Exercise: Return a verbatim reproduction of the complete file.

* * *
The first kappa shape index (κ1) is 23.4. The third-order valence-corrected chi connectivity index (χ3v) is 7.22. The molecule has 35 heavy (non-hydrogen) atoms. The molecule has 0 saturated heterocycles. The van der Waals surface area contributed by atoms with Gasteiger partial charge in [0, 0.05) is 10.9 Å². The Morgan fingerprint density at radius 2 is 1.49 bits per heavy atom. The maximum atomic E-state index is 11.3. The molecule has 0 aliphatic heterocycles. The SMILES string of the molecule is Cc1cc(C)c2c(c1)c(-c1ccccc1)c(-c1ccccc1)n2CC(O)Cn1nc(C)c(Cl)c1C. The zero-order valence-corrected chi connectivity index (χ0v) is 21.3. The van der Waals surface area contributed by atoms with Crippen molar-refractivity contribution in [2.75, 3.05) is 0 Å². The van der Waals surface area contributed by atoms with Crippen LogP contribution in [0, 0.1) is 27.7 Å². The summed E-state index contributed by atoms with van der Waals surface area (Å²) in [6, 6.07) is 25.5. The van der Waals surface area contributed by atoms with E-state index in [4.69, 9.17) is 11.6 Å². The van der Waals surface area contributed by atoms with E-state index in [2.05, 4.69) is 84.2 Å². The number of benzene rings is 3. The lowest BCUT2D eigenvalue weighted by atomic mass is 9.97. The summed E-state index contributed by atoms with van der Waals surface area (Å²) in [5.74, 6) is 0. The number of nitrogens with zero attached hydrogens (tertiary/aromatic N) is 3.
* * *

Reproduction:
The first kappa shape index (κ1) is 23.4. The third-order valence-corrected chi connectivity index (χ3v) is 7.22. The molecule has 35 heavy (non-hydrogen) atoms. The molecule has 0 saturated heterocycles. The van der Waals surface area contributed by atoms with Gasteiger partial charge in [0, 0.05) is 10.9 Å². The Morgan fingerprint density at radius 2 is 1.49 bits per heavy atom. The maximum atomic E-state index is 11.3. The molecule has 0 aliphatic heterocycles. The SMILES string of the molecule is Cc1cc(C)c2c(c1)c(-c1ccccc1)c(-c1ccccc1)n2CC(O)Cn1nc(C)c(Cl)c1C. The zero-order valence-corrected chi connectivity index (χ0v) is 21.3. The van der Waals surface area contributed by atoms with Crippen molar-refractivity contribution in [2.75, 3.05) is 0 Å². The van der Waals surface area contributed by atoms with Crippen LogP contribution in [0, 0.1) is 27.7 Å². The summed E-state index contributed by atoms with van der Waals surface area (Å²) in [6, 6.07) is 25.5. The van der Waals surface area contributed by atoms with E-state index in [4.69, 9.17) is 11.6 Å². The van der Waals surface area contributed by atoms with E-state index in [2.05, 4.69) is 84.2 Å². The number of benzene rings is 3. The lowest BCUT2D eigenvalue weighted by atomic mass is 9.97. The summed E-state index contributed by atoms with van der Waals surface area (Å²) in [5.74, 6) is 0. The number of nitrogens with zero attached hydrogens (tertiary/aromatic N) is 3.